BEMIDJI - Sanford Bemidji Medical Center on Thursday detailed the hospital's plans for an advanced cardiology program, which will include a dedicated, 24-hour cardiology suite.
"The future for us is very, very promising," said Paul Hanson, the president of Sanford Health of Northern Minnesota, as he addressed about 50 people gathered at the Sanford Center for a Lunch & Learn program hosted by the Sanford Health Foundation of Northern Minnesota.
The program unveiled plans for a Bemidji cardiology program and also introduced the community to the da Vinci robotic surgery system, a minimally invasive surgical system that is coming to Bemidji.
"We have a lot of prep work to get ready for a, a lot of staff to prepare," Hanson said.
The da Vinci, a roughly $2.4 million system, has been ordered and is expected to be operational late this year or early 2013.
"I find this extremely exciting," said Bob Fitzgerald, chairman of the Sanford Health Foundation of Northern Minnesota.
"Both pieces are really critical parts for what we're doing," said Penny Echternach, the executive director of the Foundation.
'It's a great service'
The addition of cardiac services at Sanford Bemidji began in 2011 with the hiring of Dr. Jeff Watkins, an interventional cardiologist. He performed the hospital's fist diagnostic catheterization on Oct. 20 and its first angioplasty one week later.
On June 7, the hospital celebrated its 200th cardiac procedure performed in Bemidji.
But that is just the beginning, said Barry Royce, the director of cardiovascular services.
Dr. Mohammad Jameel, an interventional cardiologist from the University of Minnesota, will be joining Watkins this fall, right before the hospital's new cardiology center opens to offer 24-hour, seven-day-a-week cardiology services.
"Virtually all your cardiology needs will be met," Royce said.
In spring 2013, a third interventional cardiologist will join the team as Dr. James Dewar comes to Bemidji from Arizona.
John Ostrem, a former patient who underwent cardiac services at Sanford Bemidji, spoke at the luncheon, detailing his experience. He had been having some heart issues when Watkins suggested that he undergo an angiogram.
Ostrem said he had just read in the newspaper that Sanford Bemidji had just begun performing such procedures about a week earlier, and Watkins seemed to know what he was doing, so he agreed to the procedure.
He went in the next morning. The procedure revealed 85 percent blockage, so three stints were put in place. As a precaution, he stayed overnight in the intensive care unit before returning home.
"I'm here to tell you it's a great service, and I totally support the expansion of that service here at Sanford in Bemidji," Ostrem said.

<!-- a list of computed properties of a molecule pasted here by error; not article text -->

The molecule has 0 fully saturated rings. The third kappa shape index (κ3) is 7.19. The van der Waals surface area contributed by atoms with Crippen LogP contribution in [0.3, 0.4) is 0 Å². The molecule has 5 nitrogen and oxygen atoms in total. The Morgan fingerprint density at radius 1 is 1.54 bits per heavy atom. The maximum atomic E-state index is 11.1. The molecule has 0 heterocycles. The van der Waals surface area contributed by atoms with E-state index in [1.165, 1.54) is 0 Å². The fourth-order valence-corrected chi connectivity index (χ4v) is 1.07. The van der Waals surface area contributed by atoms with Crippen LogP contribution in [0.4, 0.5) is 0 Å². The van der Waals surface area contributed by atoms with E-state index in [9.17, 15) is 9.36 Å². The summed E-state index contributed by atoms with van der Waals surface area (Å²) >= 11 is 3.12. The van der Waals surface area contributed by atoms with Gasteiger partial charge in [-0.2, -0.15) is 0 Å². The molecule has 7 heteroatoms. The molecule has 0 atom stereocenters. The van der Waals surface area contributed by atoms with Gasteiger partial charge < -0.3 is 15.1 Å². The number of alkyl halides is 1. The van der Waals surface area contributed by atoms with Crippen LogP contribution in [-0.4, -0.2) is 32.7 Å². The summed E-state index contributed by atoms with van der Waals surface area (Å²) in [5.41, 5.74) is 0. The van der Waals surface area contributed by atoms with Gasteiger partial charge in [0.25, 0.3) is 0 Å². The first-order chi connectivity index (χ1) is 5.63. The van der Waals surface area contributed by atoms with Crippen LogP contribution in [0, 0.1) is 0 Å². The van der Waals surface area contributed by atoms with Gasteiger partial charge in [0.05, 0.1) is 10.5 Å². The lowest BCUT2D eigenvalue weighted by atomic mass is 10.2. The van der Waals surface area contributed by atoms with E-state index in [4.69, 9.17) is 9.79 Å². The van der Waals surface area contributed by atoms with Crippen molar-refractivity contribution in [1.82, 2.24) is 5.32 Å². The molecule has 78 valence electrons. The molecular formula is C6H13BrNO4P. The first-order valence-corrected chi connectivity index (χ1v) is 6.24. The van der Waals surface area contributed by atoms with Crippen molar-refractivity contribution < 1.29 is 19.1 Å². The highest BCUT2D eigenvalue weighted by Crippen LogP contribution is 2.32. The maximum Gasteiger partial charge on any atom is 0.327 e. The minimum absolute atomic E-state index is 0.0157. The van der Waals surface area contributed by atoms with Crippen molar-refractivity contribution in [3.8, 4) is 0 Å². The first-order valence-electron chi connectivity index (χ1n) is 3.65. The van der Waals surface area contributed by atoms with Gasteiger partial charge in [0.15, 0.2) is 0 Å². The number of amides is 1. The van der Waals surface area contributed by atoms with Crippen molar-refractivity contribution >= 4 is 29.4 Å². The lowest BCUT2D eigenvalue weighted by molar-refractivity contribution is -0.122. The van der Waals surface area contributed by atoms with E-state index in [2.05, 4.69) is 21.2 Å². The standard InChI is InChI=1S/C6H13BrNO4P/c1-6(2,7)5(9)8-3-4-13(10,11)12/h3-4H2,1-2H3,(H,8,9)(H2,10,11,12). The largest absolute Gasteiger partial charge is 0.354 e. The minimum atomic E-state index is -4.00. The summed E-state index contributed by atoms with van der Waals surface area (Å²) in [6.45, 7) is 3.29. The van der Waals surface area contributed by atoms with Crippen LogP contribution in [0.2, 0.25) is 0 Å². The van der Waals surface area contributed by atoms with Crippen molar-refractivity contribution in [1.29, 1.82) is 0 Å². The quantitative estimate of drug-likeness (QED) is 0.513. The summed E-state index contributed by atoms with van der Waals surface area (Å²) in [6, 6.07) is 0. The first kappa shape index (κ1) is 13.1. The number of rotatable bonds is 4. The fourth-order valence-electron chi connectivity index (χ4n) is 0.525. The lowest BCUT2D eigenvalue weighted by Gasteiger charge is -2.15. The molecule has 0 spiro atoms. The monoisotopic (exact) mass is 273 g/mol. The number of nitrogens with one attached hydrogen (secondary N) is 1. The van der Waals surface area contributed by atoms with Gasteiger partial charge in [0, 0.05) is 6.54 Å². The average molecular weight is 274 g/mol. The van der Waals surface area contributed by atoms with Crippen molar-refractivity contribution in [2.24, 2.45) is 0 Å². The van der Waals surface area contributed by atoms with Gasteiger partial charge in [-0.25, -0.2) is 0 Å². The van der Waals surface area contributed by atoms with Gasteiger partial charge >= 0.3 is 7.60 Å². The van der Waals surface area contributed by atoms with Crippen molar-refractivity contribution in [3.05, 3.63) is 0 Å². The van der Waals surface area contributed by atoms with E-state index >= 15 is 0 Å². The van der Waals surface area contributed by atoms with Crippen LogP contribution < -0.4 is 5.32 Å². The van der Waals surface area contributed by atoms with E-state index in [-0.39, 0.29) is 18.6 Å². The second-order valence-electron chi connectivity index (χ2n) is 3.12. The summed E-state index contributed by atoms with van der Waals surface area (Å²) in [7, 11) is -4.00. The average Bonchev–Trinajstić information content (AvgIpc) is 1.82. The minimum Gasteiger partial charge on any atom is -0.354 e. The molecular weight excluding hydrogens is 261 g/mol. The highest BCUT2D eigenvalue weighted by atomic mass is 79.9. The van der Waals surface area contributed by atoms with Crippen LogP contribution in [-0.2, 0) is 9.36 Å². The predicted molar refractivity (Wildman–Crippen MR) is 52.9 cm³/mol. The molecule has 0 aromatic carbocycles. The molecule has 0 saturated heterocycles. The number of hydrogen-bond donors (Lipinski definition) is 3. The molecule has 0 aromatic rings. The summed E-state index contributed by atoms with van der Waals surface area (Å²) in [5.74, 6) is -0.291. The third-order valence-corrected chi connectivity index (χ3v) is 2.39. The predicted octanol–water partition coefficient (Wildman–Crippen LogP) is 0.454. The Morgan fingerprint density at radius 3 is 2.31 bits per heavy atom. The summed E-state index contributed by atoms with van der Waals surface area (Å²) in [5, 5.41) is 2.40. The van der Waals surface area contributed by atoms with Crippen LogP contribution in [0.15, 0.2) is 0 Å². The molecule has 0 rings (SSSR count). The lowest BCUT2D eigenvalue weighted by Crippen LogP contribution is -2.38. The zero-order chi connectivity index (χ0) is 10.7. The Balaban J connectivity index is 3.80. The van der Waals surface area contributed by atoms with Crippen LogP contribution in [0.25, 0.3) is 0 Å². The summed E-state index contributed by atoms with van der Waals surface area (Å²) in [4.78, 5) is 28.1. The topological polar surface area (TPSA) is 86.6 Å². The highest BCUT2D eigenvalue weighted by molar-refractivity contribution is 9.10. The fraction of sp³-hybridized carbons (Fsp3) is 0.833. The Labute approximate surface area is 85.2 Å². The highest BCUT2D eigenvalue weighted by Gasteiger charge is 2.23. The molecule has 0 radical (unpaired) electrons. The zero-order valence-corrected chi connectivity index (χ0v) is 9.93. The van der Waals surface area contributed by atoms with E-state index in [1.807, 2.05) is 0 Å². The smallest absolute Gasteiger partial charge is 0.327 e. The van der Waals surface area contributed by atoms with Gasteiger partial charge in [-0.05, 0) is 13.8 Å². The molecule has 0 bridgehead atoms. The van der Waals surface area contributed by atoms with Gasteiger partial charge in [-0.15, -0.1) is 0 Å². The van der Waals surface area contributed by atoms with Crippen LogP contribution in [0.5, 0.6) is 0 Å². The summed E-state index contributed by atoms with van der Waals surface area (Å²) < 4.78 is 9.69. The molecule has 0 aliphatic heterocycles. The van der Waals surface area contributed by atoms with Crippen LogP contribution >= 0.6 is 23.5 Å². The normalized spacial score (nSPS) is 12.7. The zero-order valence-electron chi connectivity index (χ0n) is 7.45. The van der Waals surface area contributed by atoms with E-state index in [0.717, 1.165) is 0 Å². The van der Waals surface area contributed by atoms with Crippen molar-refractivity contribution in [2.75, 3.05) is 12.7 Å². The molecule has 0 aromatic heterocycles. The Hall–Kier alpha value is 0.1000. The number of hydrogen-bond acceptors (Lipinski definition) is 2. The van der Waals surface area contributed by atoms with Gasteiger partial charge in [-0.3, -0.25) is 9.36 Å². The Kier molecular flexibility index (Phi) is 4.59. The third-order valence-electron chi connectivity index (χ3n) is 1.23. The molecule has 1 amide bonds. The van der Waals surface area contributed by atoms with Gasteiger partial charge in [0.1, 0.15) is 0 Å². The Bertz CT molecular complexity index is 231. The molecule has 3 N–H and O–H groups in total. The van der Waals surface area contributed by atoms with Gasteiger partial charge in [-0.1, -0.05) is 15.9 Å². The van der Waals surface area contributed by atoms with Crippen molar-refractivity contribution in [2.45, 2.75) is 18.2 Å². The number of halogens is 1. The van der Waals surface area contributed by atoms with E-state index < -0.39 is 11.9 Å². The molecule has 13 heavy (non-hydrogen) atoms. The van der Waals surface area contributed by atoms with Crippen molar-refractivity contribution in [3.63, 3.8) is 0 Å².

Being able to remain in Bemidji and not have to travel to Fargo, N.D, or Minneapolis for treatment is a great benefit to the community, he said.
The cardiology unit will be constructed within existing space at the hospital. Hanson said Sanford debated constructing a new facility, but Royce offered a plan that worked within available space.
"That is using our minds, not our backs, and providing a service much faster to the community than if we had to build a new space," Hanson said.
Royce presented graphics that showed the annual death rate from 2000-2006 of those aged 35 and up from heart disease by county. Beltrami had a rate of 343-359 per 100,000 people while neighboring counties had rates of 361-395 per 100,000 people.
A ring indicated the area that could be served by Sanford Bemidji within 90 minutes, meaning that a helicopter could leave the hospital, retrieve that patient, get him or her back to the hospital, into surgery for an angiogram and have an artery opened, all within 90 minutes. A second circle indicated a two-hour radius.
"Those are the people that we need to bring in quickly," Royce said.
'This is the next generation'
Potential additions to the Sanford Bemidji doctoral team already are trained on how to operate the da Vinci robotic surgery team.
Hanson said two candidates, one an ob/gyn and the other a urologist, already have the skills but need the equipment to be available.
"They just have an expectation that you will have a robot in your community," he said.
The da Vinci system utilizes fewer and smaller incisions, which is less invasive to patients and equates to quicker recovery periods. The surgeons still perform the surgeries, but they do so from a remote control station, watching a three-dimensional screen while controlling up to four robotic arms. The robot can adjust human hand movement in smaller increments, allowing for greater precision.
"For a community hospital that is extremely passionate about meeting patient demands for minimally invasive surgery and providing the same level of care for a major market, how can you do that?" said Paul Kahlert, area sales manager of da Vinci Surgery. "You can do that with da Vinci."
Sanford Bemidji has ordered one of the da Vinci systems. It is expected to be operational late this year or early next year in three specialties: general surgery, urology and gynecology.
Dr. Raymond Majkrzak, ob/gyn, explained that the da Vinci can improve surgeons' skills because the system is very precise. It also will make suturing easier in cavities that are difficult to work in.
"It's a very complex, well-engineered piece of machinery," he said.
Majkrzak said he performs about 100 various laparoscopic procedures a year and has removed cysts the size of basketballs.
"You can do something pretty amazing things, but this is the next generation that we expect to train on," he said.